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Rendering Paths

Unity supports different RenderingThe process of drawing graphics to the screen (or to a render texture). By default, the main camera in Unity renders its view to the screen. More info
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Paths
. You should choose which one you use depending on your game content and target platform / hardware. Different rendering paths have different performance characteristics that mostly affect Lights and Shadows. See render pipeline for technical details.

The rendering path used by your project is chosen in Graphics Settings. Additionally, you can override it for each CameraA component which creates an image of a particular viewpoint in your scene. The output is either drawn to the screen or captured as a texture. More info
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.

If the graphics card can’t handle a selected rendering path, Unity will automatically use a lower fidelity one. For example, on a GPU that can’t handle Deferred ShadingA rendering path that places no limit on the number of lights that can affect a GameObject. All lights are evaluated per-pixel, which means that they all interact correctly with normal maps and so on. Additionally, all lights can have cookies and shadows. More info
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, Forward RenderingA rendering path that renders each object in one or more passes, depending on lights that affect the object. Lights themselves are also treated differently by Forward Rendering, depending on their settings and intensity. More info
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will be used.

Deferred Shading

Deferred Shading is the rendering path with the most lighting and shadow fidelity, and is best suited if you have many realtime lights. It requires a certain level of hardware support.

For more details see the Deferred Shading page.

Forward Rendering

Forward is the traditional rendering path. It supports all the typical Unity graphics features (normal maps, per-pixel lights, shadows etc.). However under default settings, only a small number of the brightest lights are rendered in per-pixel lighting mode. The rest of the lights are calculated at object vertices or per-object.

For more details see the Forward Rendering page.

Legacy Deferred

Legacy Deferred (light prepass) is similar to Deferred Shading, just using a different technique with different trade-offs. It does not support the Unity 5 physically based standard shaderA built-in shader for rendering real-world objects such as stone, wood, glass, plastic and metal. Supports a wide range of shader types and combinations. More info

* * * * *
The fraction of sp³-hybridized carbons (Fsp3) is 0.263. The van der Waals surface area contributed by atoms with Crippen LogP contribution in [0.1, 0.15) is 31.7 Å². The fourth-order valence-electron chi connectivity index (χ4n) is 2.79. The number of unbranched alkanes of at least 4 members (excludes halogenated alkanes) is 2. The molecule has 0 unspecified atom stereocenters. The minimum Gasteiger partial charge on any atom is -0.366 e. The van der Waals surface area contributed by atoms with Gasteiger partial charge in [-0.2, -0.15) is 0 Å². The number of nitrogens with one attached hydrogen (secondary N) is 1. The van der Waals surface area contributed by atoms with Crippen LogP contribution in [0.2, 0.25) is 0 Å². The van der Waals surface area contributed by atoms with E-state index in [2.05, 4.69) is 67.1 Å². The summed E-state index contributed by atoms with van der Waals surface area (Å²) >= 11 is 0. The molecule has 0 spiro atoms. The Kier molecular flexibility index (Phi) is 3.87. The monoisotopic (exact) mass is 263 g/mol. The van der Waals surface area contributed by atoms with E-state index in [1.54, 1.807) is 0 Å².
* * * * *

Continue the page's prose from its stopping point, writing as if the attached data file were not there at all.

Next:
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.

For more details see the Deferred Lighting page.

Legacy Vertex Lit

Legacy Vertex Lit is the rendering path with the lowest lighting fidelity and no support for realtime shadows. It is a subset of Forward rendering path.

For more details see the Vertex Lit page.

NOTE: Deferred rendering is not supported when using Orthographic projection. If the camera’s projection mode is set to Orthographic, these values are overridden, and the camera will always use Forward rendering.

Rendering Paths Comparison

Deferred Forward Legacy Deferred Vertex Lit
Features
Per-pixel lighting (normal maps, light cookies) Yes Yes Yes -
Realtime shadows Yes With caveats Yes -
Reflection ProbesA rendering component that captures a spherical view of its surroundings in all directions, rather like a camera. The captured image is then stored as a Cubemap that can be used by objects with reflective materials. More info
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Yes Yes - -
Depth&Normals Buffers Yes Additional render passes Yes -
Soft Particles Yes - Yes -
Semitransparent objects - Yes - Yes
Anti-Aliasing - Yes - Yes
Light Culling MasksAllows you to includes or omit objects to be rendered by a Camera, by Layer.
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Limited Yes Limited Yes
Lighting Fidelity All per-pixel Some per-pixel All per-pixel All per-vertex
Performance
Cost of a per-pixel Light Number of pixelsThe smallest unit in a computer image. Pixel size depends on your screen resolution. Pixel lighting is calculated at every screen pixel. More info
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it illuminates
Number of pixels * Number of objects it illuminates Number of pixels it illuminates -
Number of times objects are normally rendered 1 Number of per-pixel lights 2 1
Overhead for simple scenesA Scene contains the environments and menus of your game. Think of each unique Scene file as a unique level. In each Scene, you place your environments, obstacles, and decorations, essentially designing and building your game in pieces. More info
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High None Medium None
Platform Support
PC (Windows/Mac) ShaderA small script that contains the mathematical calculations and algorithms for calculating the Color of each pixel rendered, based on the lighting input and the Material configuration. More info
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Model 3.0+ & MRT
All Shader Model 3.0+ All
Mobile (iOS/Android) OpenGL ES 3.0 & MRT, Metal (on devices with A8 or later SoC) All OpenGL ES 2.0 All
Consoles XB1, PS4Sony’s eighth generation video game console.
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All XB1, PS4, 360 -

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